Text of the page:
FDA approves first fully implantable device for obstructive sleep apnea

fda logo FDA approves first fully implantable device for obstructive sleep apnea Individuals with obstructive sleep apnea (OSA) who have unsuccessfully tried other remedies have a new treatment available. The Food and Drug Administration (FDA) announced it has approved the first fully implantable neurostimulator to treat the condition, but only as a second-line therapy.

Inspire Upper Airway Stimulation therapy, made by Inspire Medical Systems, is an implant that keeps a patient’s airway open during sleep by stimulating the hypoglossal nerve, causing the upper airway muscles to contract and pull the base of the tongue forward. The device was approved specifically for patients with moderate to severe OSA who cannot use continuous positive airway pressure.

Obstructive sleep apnea is a potentially serious sleep disorder in which breathing repeatedly stops and starts because the airway has become narrowed, blocked or floppy. Treatment generally involves using a device to keep their airway open or using a mouthpiece to thrust the jaw forward during sleep. Some people undergo surgery to change the structure of their nose, mouth or throat. Some devices are not comfortable or are not tolerated well by patients, making treatment difficult.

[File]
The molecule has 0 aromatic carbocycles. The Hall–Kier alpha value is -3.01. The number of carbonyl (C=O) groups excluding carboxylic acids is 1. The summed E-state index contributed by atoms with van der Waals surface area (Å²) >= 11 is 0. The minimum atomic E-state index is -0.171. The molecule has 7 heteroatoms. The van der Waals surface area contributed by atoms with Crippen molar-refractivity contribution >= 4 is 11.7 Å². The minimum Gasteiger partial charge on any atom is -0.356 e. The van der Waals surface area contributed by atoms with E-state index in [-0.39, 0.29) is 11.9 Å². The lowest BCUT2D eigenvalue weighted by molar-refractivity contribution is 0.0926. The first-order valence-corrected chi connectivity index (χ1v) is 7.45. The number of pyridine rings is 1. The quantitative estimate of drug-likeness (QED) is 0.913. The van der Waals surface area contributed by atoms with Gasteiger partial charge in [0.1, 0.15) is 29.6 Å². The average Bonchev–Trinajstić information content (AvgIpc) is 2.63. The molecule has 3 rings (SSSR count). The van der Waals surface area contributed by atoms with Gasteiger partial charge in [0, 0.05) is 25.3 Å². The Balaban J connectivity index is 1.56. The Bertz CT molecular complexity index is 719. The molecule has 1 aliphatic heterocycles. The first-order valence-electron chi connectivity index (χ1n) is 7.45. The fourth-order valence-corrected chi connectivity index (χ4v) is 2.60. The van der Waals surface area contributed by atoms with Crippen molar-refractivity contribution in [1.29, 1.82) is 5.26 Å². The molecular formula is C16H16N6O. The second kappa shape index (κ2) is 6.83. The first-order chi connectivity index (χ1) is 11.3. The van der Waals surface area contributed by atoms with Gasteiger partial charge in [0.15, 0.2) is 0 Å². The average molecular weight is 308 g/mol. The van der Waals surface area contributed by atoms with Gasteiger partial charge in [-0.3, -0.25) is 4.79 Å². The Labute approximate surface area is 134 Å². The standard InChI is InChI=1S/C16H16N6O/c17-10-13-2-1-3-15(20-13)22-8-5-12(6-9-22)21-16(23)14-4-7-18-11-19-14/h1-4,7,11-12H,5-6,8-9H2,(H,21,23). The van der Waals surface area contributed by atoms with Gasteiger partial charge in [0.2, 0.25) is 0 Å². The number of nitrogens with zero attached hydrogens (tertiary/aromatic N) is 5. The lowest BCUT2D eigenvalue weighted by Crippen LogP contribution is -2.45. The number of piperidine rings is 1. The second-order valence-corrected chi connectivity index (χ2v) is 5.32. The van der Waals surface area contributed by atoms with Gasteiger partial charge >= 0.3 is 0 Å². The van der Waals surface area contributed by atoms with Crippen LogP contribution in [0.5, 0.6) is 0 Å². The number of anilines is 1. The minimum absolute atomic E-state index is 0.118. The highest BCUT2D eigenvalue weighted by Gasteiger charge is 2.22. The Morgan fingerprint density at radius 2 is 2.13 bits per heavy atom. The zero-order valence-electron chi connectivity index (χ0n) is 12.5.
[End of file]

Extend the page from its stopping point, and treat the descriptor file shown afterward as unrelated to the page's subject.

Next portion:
According to the company’s website, Inspire Upper Airway Stimulation therapy is an implanted system that consists of three components – a small pulse generator, a sensing lead, and a stimulation lead. The single external component, a small handheld Inspire sleep remote, turns the therapy on before bed and off upon waking.

When activated, Inspire therapy senses breathing patterns and delivers mild stimulation to key airway muscles, which keeps the airway open during sleep. Unlike other surgical procedures to treat OSA, Inspire therapy does not require removing a patient’s facial or airway anatomy.

Adverse events with the neurostimulator included tongue weakness, dry mouth, pain and numbness. Also, the device is incompatible with having a magnetic resonance imaging (MRI) scan.